DALLAS, TX—He has become the face of the anti-death penalty rally. Cameron Todd Willingham was executed in Texas after being convicted for setting a fire that killed his three young girls near Corsicana in 2005.
A new "Incendiary" tells the story of Willingham and the debate surrounding his guilt or innocence. The movie, set to be released this week, is again putting the Texas execution chamber back in the national spotlight.
"This system has a lot of problems," SMU human rights activist, Rick Halperin said.
Halperin says Hollywood's focus on the death penalty is spotlighting the system that he says is full of flaws.
"Texas cases just continually come before the US Supreme Court. It is the norm and that should signal something."
The new movie highlights Governor Rick Perry's stance on the death penalty. In his presidential quest, Perry has restated his position about presiding over more than 230 executions, more than any other governor.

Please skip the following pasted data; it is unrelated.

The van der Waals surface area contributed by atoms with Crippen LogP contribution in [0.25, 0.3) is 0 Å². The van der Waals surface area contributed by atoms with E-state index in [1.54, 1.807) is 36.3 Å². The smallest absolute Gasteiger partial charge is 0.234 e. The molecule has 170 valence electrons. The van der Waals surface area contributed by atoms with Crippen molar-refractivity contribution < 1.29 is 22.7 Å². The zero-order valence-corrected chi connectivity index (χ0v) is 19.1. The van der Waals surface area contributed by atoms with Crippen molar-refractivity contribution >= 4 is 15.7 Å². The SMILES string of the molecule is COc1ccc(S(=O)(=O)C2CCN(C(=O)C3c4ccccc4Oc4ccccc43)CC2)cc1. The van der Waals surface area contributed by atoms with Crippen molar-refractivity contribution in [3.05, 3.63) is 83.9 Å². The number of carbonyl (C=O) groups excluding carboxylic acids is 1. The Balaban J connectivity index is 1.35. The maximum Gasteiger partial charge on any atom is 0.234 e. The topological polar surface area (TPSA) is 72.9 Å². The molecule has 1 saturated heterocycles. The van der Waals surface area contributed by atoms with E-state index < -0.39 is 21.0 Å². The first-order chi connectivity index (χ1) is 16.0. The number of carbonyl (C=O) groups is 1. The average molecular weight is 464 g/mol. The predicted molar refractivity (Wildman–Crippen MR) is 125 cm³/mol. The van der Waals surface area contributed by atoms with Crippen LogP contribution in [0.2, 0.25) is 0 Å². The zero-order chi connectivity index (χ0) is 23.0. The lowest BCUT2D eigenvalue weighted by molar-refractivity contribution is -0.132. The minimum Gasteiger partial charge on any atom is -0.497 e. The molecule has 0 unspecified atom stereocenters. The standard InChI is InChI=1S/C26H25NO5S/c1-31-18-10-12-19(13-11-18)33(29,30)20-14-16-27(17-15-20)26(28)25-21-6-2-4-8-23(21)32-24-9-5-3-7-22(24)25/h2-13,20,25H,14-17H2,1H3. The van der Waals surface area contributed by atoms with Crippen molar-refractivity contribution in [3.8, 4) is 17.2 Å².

But, while Texas does have a reputation as being blood thirty, experts point out the punishment is in decline.
"We started seeing fewer death cases when the option of life without parole came about," former prosecutor, Toby Shook, said.
Shook has sent many convicted killers to death row. He says the practice is waning, not because of critics, but the cost of a death penalty case.
"For instance in Dallas County, there are only about four death penalty cases each year, even though there are about 80-90 capital murder cases each year."
Still, most agree the debate over the ultimate punishment isn't going away anytime soon, not with movies in the making and Texan running for governor.